Correct me if this is wrong but methinks there is still a novelty move in the Sicilian as follows..(sorry but the diagram did not insert..has to do this the old fashioned way..
1.e4 c5 2.Nf3 d6 3.d4 cxd4 4.Nxd4 Nf6 5.Nc3 d5...the novelty move and if not, it would be a big help if somebody could give a name for this varation..
By moving 5...d5, we rid ourselves of a tempting target when our dpawn was still on ..d3, we attack their epawn instead and if they opted for e5, we could simply ...Ne4..just my 2 cents worth of opinion..
Thanks so much..
Here are the most common 5...moves
One game from this variation appears in the ChessBase 2011 Big Database and won by White (non-master game played in 2007, 6.e5 Ne4 7.Bb5+ Bd7 8.Nxd5). Not enough to go on. It seems to have no name, so if you are successful with it maybe it will be named after you.
White can play 6.exd5, winning a pawn, as 6...Nxd5?? loses to 7.Bb5+ winning a piece.
pawn_eater analyzed "White can play 6.exd5, winning a pawn, as 6...Nxd5?? loses to 7.Bb5+ winning a piece."
do not think so, pawn_eater..
7.Bb5+ Bd7 8.Nxd5 Bxd5 Nxd5 Qa5+ and black gets his piece back.
8.Bxd7 Qxd7 and black defends the knight.
billwall has this line in the "ChessBase 2011 Big Database and won by White (non-master game played in 2007, 6.e5 Ne4 7.Bb5+ Bd7 8.Nxd5)."
8.Nxd5 Bxd5 9.Nxd5 Qa5+ 10.Ndc3 11.a6 Nd4 Qxe5 and black got the pawn back with an improved position..
Nice line pawn_eater, you must have enjoyed entering that :-)
Think pawn_eater gave an unbreakable refutation to 9...Qa5+ which is 10.b4..
Well, how about this line?
1.e4 c5 2.Nf3 d6 3.d4 cxd4 4.Nxd4 Nf6 5.Nc3 d5 6.exd5 a6..
Different from the Najdorf because black rid itself with the problem dpawn..
lol...well, that's the optimistic way of looking at it...
I once played a guy (he later became a master) who came up with the following line against me (we ended up drawing):
Why not just instead try the following. It saves a tempo and you'll have a better chance of getting a good position.
So no refutation on this line? might be a strong line..if nobody finds a refutation..hmmm, think me might be using this line on my games from now on..if nobody finds a refutation..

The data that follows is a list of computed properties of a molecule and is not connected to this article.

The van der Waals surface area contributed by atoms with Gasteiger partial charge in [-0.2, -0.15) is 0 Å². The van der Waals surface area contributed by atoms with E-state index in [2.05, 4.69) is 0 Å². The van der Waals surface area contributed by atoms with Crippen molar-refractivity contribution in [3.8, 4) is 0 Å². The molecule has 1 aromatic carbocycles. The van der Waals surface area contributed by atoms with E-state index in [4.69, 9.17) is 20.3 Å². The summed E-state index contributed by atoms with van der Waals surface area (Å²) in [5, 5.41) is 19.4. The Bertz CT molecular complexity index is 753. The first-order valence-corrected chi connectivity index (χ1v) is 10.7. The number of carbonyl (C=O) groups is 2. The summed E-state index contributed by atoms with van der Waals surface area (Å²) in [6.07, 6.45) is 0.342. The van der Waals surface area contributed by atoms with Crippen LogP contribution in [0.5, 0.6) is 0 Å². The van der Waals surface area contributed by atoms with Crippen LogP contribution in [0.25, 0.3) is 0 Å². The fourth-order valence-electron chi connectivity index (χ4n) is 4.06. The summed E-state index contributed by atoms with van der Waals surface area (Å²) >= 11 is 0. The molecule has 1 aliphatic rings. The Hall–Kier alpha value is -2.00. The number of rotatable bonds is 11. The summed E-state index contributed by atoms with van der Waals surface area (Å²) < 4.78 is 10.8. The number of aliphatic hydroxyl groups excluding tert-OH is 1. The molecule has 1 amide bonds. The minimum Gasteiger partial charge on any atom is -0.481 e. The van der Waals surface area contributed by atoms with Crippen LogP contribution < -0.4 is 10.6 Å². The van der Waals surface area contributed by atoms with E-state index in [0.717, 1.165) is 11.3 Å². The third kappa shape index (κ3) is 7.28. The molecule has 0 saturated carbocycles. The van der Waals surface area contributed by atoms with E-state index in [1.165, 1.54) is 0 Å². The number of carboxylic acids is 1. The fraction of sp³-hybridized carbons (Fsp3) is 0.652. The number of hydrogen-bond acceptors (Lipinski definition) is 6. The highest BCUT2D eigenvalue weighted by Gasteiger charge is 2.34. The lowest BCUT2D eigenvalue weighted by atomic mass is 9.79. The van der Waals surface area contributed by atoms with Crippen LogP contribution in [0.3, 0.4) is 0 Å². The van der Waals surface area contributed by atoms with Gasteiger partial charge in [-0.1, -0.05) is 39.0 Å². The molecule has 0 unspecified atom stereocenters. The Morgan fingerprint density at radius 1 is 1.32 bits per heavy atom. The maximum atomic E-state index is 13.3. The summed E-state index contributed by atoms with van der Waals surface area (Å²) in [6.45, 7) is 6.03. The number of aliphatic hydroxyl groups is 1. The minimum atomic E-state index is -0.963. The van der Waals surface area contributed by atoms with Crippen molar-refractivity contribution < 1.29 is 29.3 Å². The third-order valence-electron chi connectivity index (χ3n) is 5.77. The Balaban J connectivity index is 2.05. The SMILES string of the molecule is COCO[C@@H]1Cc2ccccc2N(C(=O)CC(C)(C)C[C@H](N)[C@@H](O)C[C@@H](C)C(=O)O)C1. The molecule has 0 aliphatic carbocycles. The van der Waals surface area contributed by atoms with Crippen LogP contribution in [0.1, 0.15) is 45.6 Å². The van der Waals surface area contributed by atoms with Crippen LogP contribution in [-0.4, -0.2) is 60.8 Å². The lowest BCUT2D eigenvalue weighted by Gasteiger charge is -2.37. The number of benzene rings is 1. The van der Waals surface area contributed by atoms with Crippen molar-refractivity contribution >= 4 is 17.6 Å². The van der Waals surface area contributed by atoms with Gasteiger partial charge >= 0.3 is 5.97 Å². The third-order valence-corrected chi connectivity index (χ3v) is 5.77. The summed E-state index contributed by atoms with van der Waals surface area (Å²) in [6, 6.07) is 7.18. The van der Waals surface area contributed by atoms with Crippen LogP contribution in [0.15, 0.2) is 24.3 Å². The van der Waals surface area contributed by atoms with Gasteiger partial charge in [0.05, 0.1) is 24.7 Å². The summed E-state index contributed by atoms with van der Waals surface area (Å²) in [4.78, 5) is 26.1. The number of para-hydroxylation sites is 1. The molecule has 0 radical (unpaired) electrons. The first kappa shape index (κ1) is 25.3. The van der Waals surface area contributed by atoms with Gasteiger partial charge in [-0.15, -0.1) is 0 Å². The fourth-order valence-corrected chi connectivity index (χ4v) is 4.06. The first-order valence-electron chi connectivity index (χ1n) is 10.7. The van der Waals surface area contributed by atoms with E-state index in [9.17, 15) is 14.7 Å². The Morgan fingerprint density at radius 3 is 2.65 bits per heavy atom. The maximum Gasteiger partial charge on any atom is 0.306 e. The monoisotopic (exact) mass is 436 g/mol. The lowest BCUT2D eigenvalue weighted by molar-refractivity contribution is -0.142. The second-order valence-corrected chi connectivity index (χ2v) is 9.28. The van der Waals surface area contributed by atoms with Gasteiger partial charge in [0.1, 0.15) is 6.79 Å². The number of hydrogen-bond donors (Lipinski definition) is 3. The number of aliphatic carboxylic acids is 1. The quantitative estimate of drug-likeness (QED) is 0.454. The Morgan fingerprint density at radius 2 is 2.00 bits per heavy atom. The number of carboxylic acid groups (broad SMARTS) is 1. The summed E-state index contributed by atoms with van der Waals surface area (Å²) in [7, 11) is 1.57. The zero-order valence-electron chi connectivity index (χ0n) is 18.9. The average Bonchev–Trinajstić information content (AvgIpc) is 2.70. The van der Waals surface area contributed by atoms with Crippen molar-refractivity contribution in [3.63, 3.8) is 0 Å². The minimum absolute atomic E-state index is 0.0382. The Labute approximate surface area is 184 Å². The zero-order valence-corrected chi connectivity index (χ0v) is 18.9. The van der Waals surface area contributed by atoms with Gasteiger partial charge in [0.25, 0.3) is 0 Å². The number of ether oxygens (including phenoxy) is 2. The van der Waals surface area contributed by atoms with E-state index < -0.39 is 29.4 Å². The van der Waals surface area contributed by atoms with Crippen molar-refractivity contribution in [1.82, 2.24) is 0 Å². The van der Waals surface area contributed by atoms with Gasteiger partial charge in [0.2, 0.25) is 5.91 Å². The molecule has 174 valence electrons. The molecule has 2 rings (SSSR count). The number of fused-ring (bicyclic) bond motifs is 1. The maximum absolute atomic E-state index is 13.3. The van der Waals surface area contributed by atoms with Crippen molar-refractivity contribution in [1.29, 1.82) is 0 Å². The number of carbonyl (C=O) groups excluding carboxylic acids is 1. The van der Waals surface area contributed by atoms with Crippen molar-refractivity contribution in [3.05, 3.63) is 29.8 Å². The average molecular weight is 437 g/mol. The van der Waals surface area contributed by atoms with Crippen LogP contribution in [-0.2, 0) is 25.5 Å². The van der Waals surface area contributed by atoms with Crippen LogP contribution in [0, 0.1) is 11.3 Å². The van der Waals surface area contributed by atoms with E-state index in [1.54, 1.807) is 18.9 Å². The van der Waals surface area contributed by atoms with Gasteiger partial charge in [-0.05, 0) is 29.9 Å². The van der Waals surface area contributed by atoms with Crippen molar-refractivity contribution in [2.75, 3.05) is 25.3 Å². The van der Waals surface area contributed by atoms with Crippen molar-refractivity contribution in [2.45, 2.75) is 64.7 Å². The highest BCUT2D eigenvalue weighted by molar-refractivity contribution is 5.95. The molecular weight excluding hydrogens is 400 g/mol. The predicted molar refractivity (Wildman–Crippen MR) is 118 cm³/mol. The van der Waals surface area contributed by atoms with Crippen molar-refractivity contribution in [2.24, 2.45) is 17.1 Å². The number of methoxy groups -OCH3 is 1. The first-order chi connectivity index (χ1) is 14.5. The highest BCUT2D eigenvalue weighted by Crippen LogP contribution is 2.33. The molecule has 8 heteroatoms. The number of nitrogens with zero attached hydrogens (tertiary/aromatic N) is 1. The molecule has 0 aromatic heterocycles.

I don't understand. After 7.Bc4 or 7.Nf3, Black is a pawn down for no compensation. The line is self-refuting
Remember this, paul? Now it looks like you're getting the treatment (for many, there is nothing more inconvenient than the truth):
Instinct says that Black should be punished for his complete waste of time in moving the pawn to d6 and then to d5 without even slightly inconveniencing White. And indeed after 1.e4 c5 2.Nf3 d6 3.d4 cxd4 4.Nxd4 Nf6 5.Nc3 d5? 6.exd5 a6 (6...Nxd5?? 7.Bb5+ wins; 6...Nbd7 7.Bf4 Nb6 8.Ndb5 Nbxd5? 9.Nxd5 Nxd5 10.Qxd5! Qxd5 11.Nc7+) 7.Bc4! (7.Nf3 e6 8.dxe6?! Qxd1+ followed by ...Bxe6 with at least some compensation for the pawns.) 7...Nbd7 8.O-O Nb6 9.Qe2 White has an extra pawn and a positional vice grip. One example might be 9...g6 (9...Nxc4 10.Qxc4 also intending Re1 and d6) 10.Re1 Bg7 11.d6! Qxd6 12.Bf4 Qd7 13.Nf5! gxf6 14.Rad1 and the Queen is lost, owing to the mate threat on e7.
And I think that Paul is right about 6.e5!? as well. After 6...Ne4 7.Bb5+ Bd7 8.e6 Bxb5 9.Ncxb5 g6 10.Bf4 White has a crushing attack. My only criticism is that 6.exd5 gives you an extra pawn in hand, just in case Black somehow manages to weasel out of your positional vice grip.
Even if Black doesn't waste a tempo and plays my suggestion of 1.e4 c5 2.Nf3 e6 3.d4 cxd4 4.Nxd4 Nf6 5.Nc3 d5, White can still get a better game with 6.exd5 (6.Bd3 e5 7.Nf3 d4 lets Black off the hook) 6...Nxd5 7.Bb5+ Bd7 8.Nxd5 exd5 9.O-O intending Re1. But at least Black's not down material and he could easily equalize with inaccurate play by White.
Despite this refutation, I still think the line is playable at lower rating levels. White probably won't find a decisive continuation and Black's superior knowledge of the opening may compensate him for offering a pawn with no real compensation.
@TaintedStreetlight, I disagree w/ the analysis.
erixoltan suggested "7.Bc4 Nbd7 8.o-o Nb6 9.Qe2 g6..."
how about 9...Nbxd5 instead of 9...g6? After the exchanges, black has taken the pawn back with a slightly improved position..
What about systems like
Sorry, there are so many posts it's easy to lose track of one. There's not much to add to your analysis in post 13, except that I think 11.Bc5+ (instead of 11.Nc7) is also winning. I think Black made two serious mistakes in this line: 6...e5 is like poking a wasps nest with a stick! The sensible 6...Nf6 keeps Black in the game. And 8..Qxd1+ 9.Rxd1 Rb8 keeps the damage to a minimum
All true. Another idea is 6...e6 7.Nc3 Bb4 when White is only somewhat better. I also think 10...Ke7 11.Bc5+ Kf6! would avoid back-rank problems.